The United States foresees for fiscal year 2014 a moderate decrease in spending for the “war on drugs” in Mexico and Colombia in exchange for an increase for CARSI (Central America Regional Security Initiative), for which the State Department requested 162 million dollars, 26 million more than was budgeted for 2012. Although it is not easy to determine exactly how much of that will reach Honduras through different means and programs, it is logical to assume that that country will enjoy a privileged status.

The Honduran National Congress recently approved the creation of 1,000 new positions in the army and the formation of the elite Tigres corps (Tropa de Inteligencia y Grupos de Respuesta Especial de Seguridad). “They want to make the military power grow at the expense of public safety,” Marvin Ponce, vice president of the Congress, told the local press. (more…)

El Salvador: New evidence shows links between army and paramilitary

Saturday, May 25th, 2013

 

((Ricardo Castrorrivas looks at a photo of his daughter Carminda -- La Jornada photo by Edgardo Ayala))

((Ricardo Castrorrivas looks at a photo of his daughter Carminda — La Jornada photo by Edgardo Ayala))

Recently found army document lists names of leftists to be pursued or assassinated

[Translation of an article from La Jornada of Mexico City for May 24, 2013. See original here.]

San Salvador, May 23 — A confidential Salvadoran army document from the 1980s could be the missing link confirming involvement of the armed forces in activities of the death squads during the civil war, including torture and forced disappearances.

The Yellow Book, as it is titled on the cover, is a report apparently written by the Estado Mayor Conjunto de las Fuerzas Armadas (EMCFA – Joint Chiefs of Staff of the Armed Forces), the army’s elite operations unit, whose initials can be clearly seen printed on each of the 270 pages of the document, confirming its official nature. (more…)

Honduras: One more campesino killed in Bajo Aguán, for a total of 99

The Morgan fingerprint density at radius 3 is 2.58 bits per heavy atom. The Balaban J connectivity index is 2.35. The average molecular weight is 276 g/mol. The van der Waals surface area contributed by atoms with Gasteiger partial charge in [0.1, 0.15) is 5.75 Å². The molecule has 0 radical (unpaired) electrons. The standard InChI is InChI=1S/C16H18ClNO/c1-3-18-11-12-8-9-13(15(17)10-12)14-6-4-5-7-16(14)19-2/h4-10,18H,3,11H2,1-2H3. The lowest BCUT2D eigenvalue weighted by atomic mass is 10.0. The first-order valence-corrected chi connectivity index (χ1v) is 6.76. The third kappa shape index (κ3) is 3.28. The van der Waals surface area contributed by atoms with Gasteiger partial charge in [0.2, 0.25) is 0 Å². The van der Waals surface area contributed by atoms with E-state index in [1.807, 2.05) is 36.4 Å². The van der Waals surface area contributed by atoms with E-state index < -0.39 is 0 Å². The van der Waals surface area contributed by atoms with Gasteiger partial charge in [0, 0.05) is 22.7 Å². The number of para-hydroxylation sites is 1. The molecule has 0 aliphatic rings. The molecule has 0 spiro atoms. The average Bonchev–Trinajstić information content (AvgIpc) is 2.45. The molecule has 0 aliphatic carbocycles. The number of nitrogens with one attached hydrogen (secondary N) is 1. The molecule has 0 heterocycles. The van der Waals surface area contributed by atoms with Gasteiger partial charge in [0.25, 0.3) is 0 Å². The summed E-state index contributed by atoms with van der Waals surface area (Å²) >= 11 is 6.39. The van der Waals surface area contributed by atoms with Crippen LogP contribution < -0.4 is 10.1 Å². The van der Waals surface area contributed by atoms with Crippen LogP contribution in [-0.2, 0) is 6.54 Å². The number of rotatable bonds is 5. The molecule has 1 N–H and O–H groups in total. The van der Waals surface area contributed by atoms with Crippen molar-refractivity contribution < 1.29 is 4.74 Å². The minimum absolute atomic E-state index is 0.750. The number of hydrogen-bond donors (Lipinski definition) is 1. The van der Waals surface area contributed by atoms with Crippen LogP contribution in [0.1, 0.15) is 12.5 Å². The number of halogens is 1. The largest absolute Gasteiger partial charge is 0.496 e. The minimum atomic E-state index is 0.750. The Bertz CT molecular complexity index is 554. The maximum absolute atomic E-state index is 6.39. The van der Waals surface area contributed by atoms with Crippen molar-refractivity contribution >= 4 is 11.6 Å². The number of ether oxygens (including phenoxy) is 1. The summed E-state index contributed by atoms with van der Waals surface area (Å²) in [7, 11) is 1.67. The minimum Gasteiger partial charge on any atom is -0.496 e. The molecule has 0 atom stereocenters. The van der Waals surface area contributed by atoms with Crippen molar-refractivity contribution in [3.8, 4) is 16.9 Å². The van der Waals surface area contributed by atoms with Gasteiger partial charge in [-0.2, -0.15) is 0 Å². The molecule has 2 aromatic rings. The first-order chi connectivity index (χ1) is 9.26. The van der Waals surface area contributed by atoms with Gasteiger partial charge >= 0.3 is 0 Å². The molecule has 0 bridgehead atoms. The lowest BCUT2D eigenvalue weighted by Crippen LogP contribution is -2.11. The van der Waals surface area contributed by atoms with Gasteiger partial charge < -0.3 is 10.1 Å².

Tuesday, May 14th, 2013

Campesinos claim soldiers and police favor the landowners

[Translation of an Agence France Presse article as published in Diario Tiempo of San Pedro Sula for May 13, 2013. See original here an related articles here, here and here.]

A campesino leader was assassinated by armed men in the troubled valley of Aguán, 600 kilometers northeast of the Honduran capital, bringing to 99 the number killed in the region, the scene of a conflict between farmers and landowners, a leader of the agrarian movement reported on Sunday.

“Three heavily armed men assassinated José Omar Pérez, 37, president of the Los Laureles operation, in the La Concepción settlement, which belongs to the Movimiento Unificado Campesino del Aguán (MUCA), around 9:30pm Saturday night,” the spokesman for the organization, Vitalino Álvarez, told AFP.

The attack occurred 100 meters from Pérez’s home as he and his wife were returning from his mother-in-law’s house in the city of Tocoa.

“The assassination of comrade Pérez makes 99 campesinos killed by the deadly bullets of the landowners’ security guards and the paramilitary groups who operate in the region,” stated a MUCA communiqué.

The conflict began in the Aguán in January, 2010, a month after more than 5,000 campesinos occupied 7,000 hectares of land claimed by the landowners.

The campesinos hold that these lands have belonged to them since they were granted to them as part of an agrarian reform in the 1980s.

In 1992, a law allowed the parcels of land to be sold and some leaders of the farmers, behind the backs of their base, sold them to the landowners at low cost.

In August, the government ordered a military deployment, reinforced by the police, to carry out a “general disarmament” but deaths continue and the campesinos hold that the soldiers and the police are backing the landowners.

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Honduran Right rejects Chávez but covets Venezuelan oil

Thursday, October 18th, 2012

With no evidence, Capriles claims Caracas contributed millions of dollars to the Zelaya administration

[Translation of an article from La Jornada of Mexico City for October 13, 2012.  See original here.]

by Arturo Cano

Caracas, October 12 – “And when was the 100-million dollar contribution?”  Henrique Capriles Radonski shuffled his papers.  “In 2010,” he said.  “What?  He gave the money to (Roberto) Micheletti?” was heard in the auditorium.  “Well, I’ll clear it up later and let you know.”

One of the lines of attack by the opposition candidate when he took part in public events during the recent campaign was to repeat a list of “contributions” that the Hugo Chávez government had made all over the world.

The initial exchange took place on October 1 in a press conference presented by  Capriles, who only four days after his defeat in the presidential race registered again as a candidate, this time for re-election as governor of the state of Miranda, to say to  foreign correspondents that he would not give away Venezuelan money and to accuse Chávez of being a mono-exporter:  “The only thing he exports is his political agenda.” (more…)